Youth ages 9-12 will have an opportunity to learn what it means to be sustainable through fun activities in a virtual summer camp. The camp will be held July 20-24th, with campers meeting online daily from 10-11:30 a.m. The camp is free of charge, but pre-registration is required.
The Sustainable You! Summer Camp is hosted by the University of California Cooperative Extension (UCCE) 4-H Program, in partnership with the UC Hansen Agricultural Research and Extension Center (UC HAREC), and the City of Ventura Environmental Sustainability and Water departments.
UCCE Community Education Specialist Gwyn Vanoni noted that:
“The Sustainable You! Summer Camp is an engaging way for kids to think about their role in creating a sustainable future while having a lot of fun. This has been a summer day camp at UC HAREC for a number of years. While we're going virtual this year, we are working hard to ensure that the fun and focus of the camp remains true for the participants.”
The virtual camp will explore sustainability across five major theme areas: land, water, food, air and energy. A typical day will include:
An introduction to a sustainability topic with an ice breaker and simple journal questions or an art activity;
A discussion or video on the day's topic;
A demonstrated activity; and
An activity that youth can do on their own.
The virtual camp is part of the online educational programs being organized by UCCE Ventura County. Learn more here.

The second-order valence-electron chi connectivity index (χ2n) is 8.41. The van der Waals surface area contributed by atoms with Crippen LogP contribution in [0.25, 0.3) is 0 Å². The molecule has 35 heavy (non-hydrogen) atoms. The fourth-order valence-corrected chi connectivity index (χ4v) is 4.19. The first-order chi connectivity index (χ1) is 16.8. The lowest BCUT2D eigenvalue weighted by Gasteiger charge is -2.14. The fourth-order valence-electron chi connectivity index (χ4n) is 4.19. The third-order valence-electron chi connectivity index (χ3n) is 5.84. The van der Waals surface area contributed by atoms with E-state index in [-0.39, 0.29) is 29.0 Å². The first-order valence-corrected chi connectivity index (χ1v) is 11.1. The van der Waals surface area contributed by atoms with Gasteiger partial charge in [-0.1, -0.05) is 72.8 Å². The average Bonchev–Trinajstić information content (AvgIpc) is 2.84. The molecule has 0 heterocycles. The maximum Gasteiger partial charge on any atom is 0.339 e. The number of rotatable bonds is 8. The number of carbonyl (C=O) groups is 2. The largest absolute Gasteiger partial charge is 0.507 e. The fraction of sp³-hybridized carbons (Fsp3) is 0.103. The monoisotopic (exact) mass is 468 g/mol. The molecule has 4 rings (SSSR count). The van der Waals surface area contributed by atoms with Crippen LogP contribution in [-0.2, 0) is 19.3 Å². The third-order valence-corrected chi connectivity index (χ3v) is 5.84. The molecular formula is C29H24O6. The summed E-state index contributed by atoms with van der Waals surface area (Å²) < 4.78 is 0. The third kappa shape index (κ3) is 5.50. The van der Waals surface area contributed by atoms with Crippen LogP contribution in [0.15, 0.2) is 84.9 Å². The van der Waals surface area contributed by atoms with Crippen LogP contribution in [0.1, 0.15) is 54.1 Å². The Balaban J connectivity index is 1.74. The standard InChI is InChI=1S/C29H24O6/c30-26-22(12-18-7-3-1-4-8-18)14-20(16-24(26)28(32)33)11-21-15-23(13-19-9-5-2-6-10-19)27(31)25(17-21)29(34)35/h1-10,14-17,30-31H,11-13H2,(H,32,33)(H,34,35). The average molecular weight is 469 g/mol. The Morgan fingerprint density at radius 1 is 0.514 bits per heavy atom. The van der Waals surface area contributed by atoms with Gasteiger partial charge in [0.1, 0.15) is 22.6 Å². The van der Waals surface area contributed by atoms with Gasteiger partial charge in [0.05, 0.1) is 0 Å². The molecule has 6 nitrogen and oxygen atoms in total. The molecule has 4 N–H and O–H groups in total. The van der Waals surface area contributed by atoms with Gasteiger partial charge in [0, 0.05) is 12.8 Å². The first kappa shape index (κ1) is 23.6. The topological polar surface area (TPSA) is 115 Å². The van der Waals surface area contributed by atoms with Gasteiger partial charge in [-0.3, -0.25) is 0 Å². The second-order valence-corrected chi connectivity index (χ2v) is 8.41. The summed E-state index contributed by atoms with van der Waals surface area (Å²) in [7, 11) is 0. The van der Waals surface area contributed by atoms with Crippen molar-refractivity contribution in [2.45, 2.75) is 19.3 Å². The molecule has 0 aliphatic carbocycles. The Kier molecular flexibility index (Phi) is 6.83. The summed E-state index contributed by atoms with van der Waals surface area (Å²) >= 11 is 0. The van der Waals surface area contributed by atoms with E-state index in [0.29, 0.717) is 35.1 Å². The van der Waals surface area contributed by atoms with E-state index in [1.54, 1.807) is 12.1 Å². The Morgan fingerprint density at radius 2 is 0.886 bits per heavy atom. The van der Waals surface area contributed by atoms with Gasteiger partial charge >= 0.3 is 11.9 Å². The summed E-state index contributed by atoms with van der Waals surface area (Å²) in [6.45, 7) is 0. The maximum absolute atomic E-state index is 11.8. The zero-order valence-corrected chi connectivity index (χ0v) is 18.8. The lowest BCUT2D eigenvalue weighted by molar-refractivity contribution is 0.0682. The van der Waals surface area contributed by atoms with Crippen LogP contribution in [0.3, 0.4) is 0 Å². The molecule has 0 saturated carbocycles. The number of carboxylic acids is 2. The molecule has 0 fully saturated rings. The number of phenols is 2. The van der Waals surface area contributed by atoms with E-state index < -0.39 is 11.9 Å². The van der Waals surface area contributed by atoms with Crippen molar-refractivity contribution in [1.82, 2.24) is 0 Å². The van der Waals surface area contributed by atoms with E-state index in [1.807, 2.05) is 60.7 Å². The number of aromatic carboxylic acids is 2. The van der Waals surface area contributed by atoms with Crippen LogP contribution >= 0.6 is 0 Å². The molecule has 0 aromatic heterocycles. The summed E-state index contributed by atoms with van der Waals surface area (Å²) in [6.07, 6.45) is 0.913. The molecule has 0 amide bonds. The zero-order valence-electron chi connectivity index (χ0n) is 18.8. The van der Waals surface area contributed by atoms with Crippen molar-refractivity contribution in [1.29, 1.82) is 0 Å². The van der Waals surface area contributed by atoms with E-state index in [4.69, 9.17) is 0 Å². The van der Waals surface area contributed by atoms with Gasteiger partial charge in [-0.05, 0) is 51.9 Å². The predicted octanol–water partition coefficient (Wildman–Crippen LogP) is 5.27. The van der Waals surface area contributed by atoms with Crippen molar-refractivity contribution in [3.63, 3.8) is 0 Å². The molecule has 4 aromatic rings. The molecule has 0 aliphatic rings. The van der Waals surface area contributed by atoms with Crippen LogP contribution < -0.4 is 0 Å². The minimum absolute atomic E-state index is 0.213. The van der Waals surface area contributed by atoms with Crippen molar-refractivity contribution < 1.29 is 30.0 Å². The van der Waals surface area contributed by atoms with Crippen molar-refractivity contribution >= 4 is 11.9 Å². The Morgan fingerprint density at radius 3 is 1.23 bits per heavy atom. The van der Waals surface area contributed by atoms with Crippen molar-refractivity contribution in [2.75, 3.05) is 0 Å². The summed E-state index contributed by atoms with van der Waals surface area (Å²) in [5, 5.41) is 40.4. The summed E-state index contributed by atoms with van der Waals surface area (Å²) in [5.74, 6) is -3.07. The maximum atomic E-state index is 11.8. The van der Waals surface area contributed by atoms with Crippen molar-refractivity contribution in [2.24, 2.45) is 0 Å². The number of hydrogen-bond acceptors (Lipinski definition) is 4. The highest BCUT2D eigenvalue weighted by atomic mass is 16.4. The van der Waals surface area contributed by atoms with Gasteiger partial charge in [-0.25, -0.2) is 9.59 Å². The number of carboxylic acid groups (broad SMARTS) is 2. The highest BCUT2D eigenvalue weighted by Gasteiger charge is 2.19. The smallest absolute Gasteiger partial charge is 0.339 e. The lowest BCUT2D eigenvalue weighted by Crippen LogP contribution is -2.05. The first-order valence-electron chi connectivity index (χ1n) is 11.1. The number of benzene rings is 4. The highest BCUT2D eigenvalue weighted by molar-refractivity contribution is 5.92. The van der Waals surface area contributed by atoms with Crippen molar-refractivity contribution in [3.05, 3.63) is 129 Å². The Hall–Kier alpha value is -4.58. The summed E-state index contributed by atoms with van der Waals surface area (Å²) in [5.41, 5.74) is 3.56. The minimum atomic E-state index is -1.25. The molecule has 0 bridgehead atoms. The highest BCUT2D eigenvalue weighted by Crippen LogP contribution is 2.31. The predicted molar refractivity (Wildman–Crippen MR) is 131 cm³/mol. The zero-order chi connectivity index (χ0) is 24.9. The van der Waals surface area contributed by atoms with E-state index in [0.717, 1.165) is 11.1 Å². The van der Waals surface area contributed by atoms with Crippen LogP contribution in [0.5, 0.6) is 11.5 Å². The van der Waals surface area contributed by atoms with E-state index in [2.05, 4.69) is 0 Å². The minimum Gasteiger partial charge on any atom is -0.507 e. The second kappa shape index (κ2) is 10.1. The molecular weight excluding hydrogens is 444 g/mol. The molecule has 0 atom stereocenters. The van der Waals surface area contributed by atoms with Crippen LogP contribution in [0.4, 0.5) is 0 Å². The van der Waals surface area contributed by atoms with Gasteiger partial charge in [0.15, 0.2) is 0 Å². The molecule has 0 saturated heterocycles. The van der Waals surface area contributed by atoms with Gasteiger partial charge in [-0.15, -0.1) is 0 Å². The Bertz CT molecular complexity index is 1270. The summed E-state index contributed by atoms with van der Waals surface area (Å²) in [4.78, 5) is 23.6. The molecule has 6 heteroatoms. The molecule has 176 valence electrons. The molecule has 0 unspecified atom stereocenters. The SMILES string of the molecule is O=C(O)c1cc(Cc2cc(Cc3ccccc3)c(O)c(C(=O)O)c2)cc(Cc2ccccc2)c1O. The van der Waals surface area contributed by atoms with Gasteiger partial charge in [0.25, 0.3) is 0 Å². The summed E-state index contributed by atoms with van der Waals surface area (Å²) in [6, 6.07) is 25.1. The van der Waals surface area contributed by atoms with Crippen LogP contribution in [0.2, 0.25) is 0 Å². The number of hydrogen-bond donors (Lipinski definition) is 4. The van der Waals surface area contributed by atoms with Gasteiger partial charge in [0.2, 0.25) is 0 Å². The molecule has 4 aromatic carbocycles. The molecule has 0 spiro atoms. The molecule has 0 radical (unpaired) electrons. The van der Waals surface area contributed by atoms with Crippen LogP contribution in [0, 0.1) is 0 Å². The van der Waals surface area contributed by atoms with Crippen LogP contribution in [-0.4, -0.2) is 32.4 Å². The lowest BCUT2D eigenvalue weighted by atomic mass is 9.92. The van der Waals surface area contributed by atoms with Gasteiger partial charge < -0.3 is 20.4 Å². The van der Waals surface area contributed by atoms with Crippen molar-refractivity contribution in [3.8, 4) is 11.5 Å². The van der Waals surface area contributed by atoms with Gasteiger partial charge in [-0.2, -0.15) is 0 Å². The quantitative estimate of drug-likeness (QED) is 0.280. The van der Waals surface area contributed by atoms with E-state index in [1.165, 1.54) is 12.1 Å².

- What: 4-H Sustainable You! Virtual Summer Camp
- Ages: 9-12
- When: July 20th-24th (Monday-Friday)
- Time: 10-11:30 a.m.
- Cost: FREE, but pre-registration is required! Register: harec.ucanr.edu
For more information, email Susana Bruzzone Miller.
Here's news we hope you find useful, including food preservation resources, a new podcast, and a reading recommendation.
UC ANR and Citrus Research Board Co-Funding New Citrus IPM Advisor
The citrus IPM advisor will help fill the role of retiring UCCE citrus entomology specialist Beth Grafton-Cardwell and will be based at the Lindcove Research and Extension Center.
Per UC ANR's Jeannette Warnert, “The new IPM advisor will conduct a multicounty extension, education and applied research program and provide research-based technical and educational assistance to the citrus industry…”
Beth Grafton-Cardwell is well known to growers in Ventura County for her work on Asian Citrus Psyllid.
Food Preservation How-To Videos
As a result of the pandemic, we're seeing dramatically increased interest in “traditional” home arts, including gardening, bread baking, cooking and food preservation/canning. Because of food safety issues, finding science-based, reliable information is vital when it comes to home food preservation.
UC ANR is helping by curating the best video resources in this area.
“To make reliable home food preservation how-to videos easy to find, a team of UC Cooperative Extension professionals and volunteers reviewed and aggregated research-based food preservation videos produced by Cooperative Extension programs across the nation on one website – http://ucanr.edu/MFPvideolibrary.”
Water Talk Podcast
“Water Talk” is a new podcast from UC ANR's California Institute for Water Resources. Hosted by Drs. Mallika Nocco, Faith Kearns, and Sam Sandoval, this great new listen explores a range of topics related to water in the Golden State. Recent episodes have explored:
California water law;
The history of Victory Gardens...and what's happening with gardening today;
The food-water-virus nexus; and
Ranching and water in California
And Speaking of Water...
H/T to Ben Faber for sharing this #goodread by Edmund Andrews: Less water could sustain more Californians if we make every drop count.